Twitter’s looking to give its visual elements more focus, including, potentially, a new, dedicated video tab on user profiles, as it continues to re-shape the user experience under Elon Musk.
Elon has repeatedly noted that video needs more specific enhancement, including improved monetization options for creators, which, in his view, could eventually see Twitter compete with YouTube, by offering direct connection on-platform, and better ad revenue share.
If they can actually make it work.
First off, Twitter’s in the process of exploring new ways to present media content on user profiles, which could help to enhance the video experience.
As you can see in this example, shared by Twitter designer Andrea Conway, Twitter’s looking to update the display of the Media tab on user profiles to a more Instagram-like grid, which could make it a more engaging experience.
That also leads into the video tab idea, which Musk has noted is coming soon.
A separate in-app tab for videos could then be the next step, with a TikTok-like stream of video content, that users can easily scroll through, showcasing the best of Twitter’s video uploads in real-time.
Which Twitter has explored in the past, in a different way.
In December 2021, Twitter trialed a full-screen feed for Explore, which put more emphasis on video content.
Twitter shelved that experiment before Elon took over, but with a renewed focus on video, it could make a comeback – and we’ve already seen that Musk is keen to roll out older concepts and designs, with a view to boosting user engagement.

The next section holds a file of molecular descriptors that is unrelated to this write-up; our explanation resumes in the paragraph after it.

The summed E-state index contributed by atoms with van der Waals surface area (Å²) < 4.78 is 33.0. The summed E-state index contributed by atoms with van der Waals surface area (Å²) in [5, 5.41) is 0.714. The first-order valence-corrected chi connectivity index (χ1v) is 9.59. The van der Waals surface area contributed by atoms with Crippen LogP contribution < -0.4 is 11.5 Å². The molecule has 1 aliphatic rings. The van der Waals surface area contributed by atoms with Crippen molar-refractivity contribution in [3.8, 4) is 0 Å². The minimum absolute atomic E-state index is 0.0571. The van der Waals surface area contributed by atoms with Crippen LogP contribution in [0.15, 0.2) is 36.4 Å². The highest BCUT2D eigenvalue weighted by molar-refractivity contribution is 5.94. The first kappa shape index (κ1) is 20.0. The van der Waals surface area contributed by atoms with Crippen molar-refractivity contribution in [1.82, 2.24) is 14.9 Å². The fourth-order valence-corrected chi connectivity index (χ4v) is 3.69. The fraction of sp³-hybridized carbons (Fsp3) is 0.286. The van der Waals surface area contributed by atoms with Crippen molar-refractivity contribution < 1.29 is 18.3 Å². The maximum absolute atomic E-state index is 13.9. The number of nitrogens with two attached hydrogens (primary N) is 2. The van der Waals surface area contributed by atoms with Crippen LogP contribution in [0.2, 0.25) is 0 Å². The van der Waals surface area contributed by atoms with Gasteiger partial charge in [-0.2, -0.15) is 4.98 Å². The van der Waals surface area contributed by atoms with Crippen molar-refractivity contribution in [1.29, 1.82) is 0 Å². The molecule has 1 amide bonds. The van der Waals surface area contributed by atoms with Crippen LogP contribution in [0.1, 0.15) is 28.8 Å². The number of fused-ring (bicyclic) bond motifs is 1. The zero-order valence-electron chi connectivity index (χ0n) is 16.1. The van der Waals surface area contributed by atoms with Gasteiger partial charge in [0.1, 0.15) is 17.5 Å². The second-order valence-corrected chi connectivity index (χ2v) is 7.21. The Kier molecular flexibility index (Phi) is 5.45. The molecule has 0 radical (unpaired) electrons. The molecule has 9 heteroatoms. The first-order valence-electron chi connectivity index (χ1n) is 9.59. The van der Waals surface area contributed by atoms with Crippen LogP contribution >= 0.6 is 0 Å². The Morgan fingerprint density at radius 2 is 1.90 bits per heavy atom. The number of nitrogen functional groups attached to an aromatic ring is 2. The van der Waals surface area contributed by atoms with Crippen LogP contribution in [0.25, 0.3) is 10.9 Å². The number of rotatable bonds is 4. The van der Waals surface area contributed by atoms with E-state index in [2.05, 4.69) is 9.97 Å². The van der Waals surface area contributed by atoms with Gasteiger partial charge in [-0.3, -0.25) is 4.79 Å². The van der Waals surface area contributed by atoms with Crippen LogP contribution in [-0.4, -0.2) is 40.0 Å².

Which also leads to another new test – Twitter’s looking to roll out in-line images within longer tweets, which can now by up to a staggering 10,000 characters in length.
As you can see in this example, Twitter Blue subscribers will soon be able to add images into their longer tweets, making them more like blog posts – and more like Twitter’s ‘Notes’ long-form option which it launched, then shelved, last year.
Which I personally maintain is a better format for long-form content in the app, as opposed to the ‘Show More’ long tweets. But usage data will ultimately tell the tale.
The next stage, then, in Twitter’s broader push for hosting more content is enhanced monetization, which, at present, will be in the form of its recently re-launched Subscriptions option.
Originally called ‘Super Follows’, Twitter’s now looking to get more users to provide subscriber-only content, in order to help them monetize their Twitter following.
As part of this, Twitter’s covering the costs of staff who subscribe to creators in the app to help build hype, while it’s also considering a new subscriber content preview display, to help entice your audience.
That could prompt more subscribers to sign up – though it is also worth noting that Twitter’s initial experiments with Super Follows didn’t suggest that many users were overly interested in paying to subscribe to users in the app, at least at that stage.
In May last year, eight months after the initial launch of Super Follows, Twitter reported that its revenue from subscriptions and data licensing actually decreased by 31% year-over-year in the period. Which is not specific to Super Follows, but it does suggest that interest in the option was likely very low.
Still, Elon and Co. remain confident that this is a key growth pathway, and that Twitter can eventually provide better revenue potential than YouTube – which pays out over $10 billion a year to creators, on average.
That’s a lofty target, but maybe, with these new presentation and engagement options, Twitter can build on its potential in this respect.